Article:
government and politics for KYW radio and television in Philadelphia and KDKA
radio and television in Pittsburgh. Previously he worked for The Philadelphia
Inquirer, first in Philadelphia, then in Harrisburg. Starobin shared in the Dupont
Citation from Columbia University for his coverage of the accident of Three Mile
Island. The Dupont Citation is the broadcasting equivalent of the Pulitzer Prize.
In a set of notes on photography, Starobin insists that photography is akin to
gardening, one of his avocations, in that both are life-producing processes.
Sanford Starobin recently expressed some of his thoughts and attitudes
towards photography. We present them here for your enjoyment:
Photography is at once too easy and too difficult. Virtually anyone can make a
photograph that depicts recognizable matter. Forming and framing that matter in
the context of a single moment and in the confines of a static, rectangular frame is
something else. Many people, however, equate one with the other. Poems are
written with the same alphabet that is used to convey instructions for opening a
can of soup.
Lighting for student walkwt...,
along the walkway heading South from the Main Building towards the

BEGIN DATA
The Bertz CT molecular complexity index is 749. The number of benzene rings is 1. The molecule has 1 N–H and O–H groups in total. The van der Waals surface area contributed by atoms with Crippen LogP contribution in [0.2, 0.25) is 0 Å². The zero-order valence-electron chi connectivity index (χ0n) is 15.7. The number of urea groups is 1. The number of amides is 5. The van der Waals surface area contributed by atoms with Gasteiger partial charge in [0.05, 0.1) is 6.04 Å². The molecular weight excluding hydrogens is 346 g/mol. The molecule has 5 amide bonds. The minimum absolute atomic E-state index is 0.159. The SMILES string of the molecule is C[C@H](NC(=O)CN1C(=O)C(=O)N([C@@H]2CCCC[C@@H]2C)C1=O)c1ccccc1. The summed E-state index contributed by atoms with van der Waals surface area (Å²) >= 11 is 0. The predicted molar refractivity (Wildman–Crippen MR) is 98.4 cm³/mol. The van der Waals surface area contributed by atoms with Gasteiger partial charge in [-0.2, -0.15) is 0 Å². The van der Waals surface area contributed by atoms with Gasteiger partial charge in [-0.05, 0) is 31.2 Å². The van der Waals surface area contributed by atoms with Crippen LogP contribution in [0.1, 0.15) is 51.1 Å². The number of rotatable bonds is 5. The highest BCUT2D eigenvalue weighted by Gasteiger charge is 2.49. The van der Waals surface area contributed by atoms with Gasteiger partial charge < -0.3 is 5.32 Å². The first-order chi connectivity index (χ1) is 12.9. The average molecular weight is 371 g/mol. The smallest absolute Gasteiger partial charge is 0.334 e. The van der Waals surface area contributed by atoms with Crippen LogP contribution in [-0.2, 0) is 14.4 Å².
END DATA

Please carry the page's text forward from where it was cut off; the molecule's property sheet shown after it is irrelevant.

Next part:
Multi-Purpose Building. Students will not feel insecure as a result of the project.
For the time being, students are staying clear of the strange looking pods of
fiberglass that look like giant boulders by not walking on the walkway as this
student chose to do. READER photo by Mark W. Clouser
sj::..T~ :..:..:.. .
Middletown, PA. 17057
A committee has been formed to give
the student center back to the students.
The placing of pinball machines, pool
tables, and space games in the building,
along with food of some sort is under
More movies and social events are
being brainstormed by the committee
made up of Jim Kerns, Bob
Hessenthaler, Tish Whalen, Ken Aducci,
Tom Spinella, Rhonda Wolf, Lisa
Schaeffer, and Bill Becker.
Surveys will be made concerning
what the students what the students
want from the student center. On
campus students and commuters alike
are asked to give us this information. We
need your feedback so please cooperate.
This can only benefit you.
p i~i11~:~11111 1 ]~►►Y1rT11~f~YY~i;~1
15 January 1981
Familiar leaders from history such as
Marcu Aurelius, Queen Elizabeth I of
England, Napolean Bonaparte and
Goethe were exemplified for their
thoughts about "time." Students were
encouraged to list goals and set priorit
ies so that they could adjust schedules
for the best use of their own time.
A common theme was to "Work
smarter -- not harder!" The purpose of
this session was to enable these student
leaders to schedule their time to improve
their campus organizations while devot
ing appropriate amounts of time to class
work and personal life.
IMPROVE YOURSELF by being an
active member of a Capitol Campus
student organization. Come to the fair in
the Gallery Lounge Tuesday, January
20, 1981, 10 a.m. to 7 p.m.
STUDENTS ARE URGED to vote -- yes
or no -- on the SGA's Constitution. 10%
of student body must vote. Date TBA.
Alien address reports are made in
January of each year. All non-citizens
must submit Form 1-53 to the Immigra
tion and Naturalization Service prior to
January 31. These forms are available at
any Post Office or in the Office of
Student Affairs W-103.